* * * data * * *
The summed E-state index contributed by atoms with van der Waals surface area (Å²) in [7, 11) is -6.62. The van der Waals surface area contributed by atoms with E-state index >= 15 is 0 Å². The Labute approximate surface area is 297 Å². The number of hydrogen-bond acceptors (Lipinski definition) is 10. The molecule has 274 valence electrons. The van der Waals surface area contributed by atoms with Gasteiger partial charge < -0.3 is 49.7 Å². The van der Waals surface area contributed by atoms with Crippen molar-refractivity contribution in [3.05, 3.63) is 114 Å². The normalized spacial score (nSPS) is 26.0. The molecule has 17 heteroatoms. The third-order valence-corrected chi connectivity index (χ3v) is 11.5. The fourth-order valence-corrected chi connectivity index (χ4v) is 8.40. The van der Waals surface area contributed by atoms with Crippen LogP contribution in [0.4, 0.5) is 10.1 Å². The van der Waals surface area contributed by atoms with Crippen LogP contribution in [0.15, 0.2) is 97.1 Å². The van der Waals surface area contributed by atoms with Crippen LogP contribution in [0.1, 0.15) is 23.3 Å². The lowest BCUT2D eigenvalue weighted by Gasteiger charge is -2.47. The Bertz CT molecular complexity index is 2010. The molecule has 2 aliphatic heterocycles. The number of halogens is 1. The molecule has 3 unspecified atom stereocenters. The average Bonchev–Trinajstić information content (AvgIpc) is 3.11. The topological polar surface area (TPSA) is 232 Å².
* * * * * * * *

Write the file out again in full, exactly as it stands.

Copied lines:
The summed E-state index contributed by atoms with van der Waals surface area (Å²) in [7, 11) is -6.62. The van der Waals surface area contributed by atoms with E-state index >= 15 is 0 Å². The Labute approximate surface area is 297 Å². The number of hydrogen-bond acceptors (Lipinski definition) is 10. The molecule has 274 valence electrons. The van der Waals surface area contributed by atoms with Gasteiger partial charge < -0.3 is 49.7 Å². The van der Waals surface area contributed by atoms with Crippen molar-refractivity contribution in [3.05, 3.63) is 114 Å². The normalized spacial score (nSPS) is 26.0. The molecule has 17 heteroatoms. The third-order valence-corrected chi connectivity index (χ3v) is 11.5. The fourth-order valence-corrected chi connectivity index (χ4v) is 8.40. The van der Waals surface area contributed by atoms with Crippen LogP contribution in [0.4, 0.5) is 10.1 Å². The van der Waals surface area contributed by atoms with Crippen LogP contribution in [0.15, 0.2) is 97.1 Å². The van der Waals surface area contributed by atoms with Crippen LogP contribution in [0.1, 0.15) is 23.3 Å². The lowest BCUT2D eigenvalue weighted by Gasteiger charge is -2.47. The Bertz CT molecular complexity index is 2010. The molecule has 2 aliphatic heterocycles. The number of halogens is 1. The molecule has 3 unspecified atom stereocenters. The average Bonchev–Trinajstić information content (AvgIpc) is 3.11. The topological polar surface area (TPSA) is 232 Å².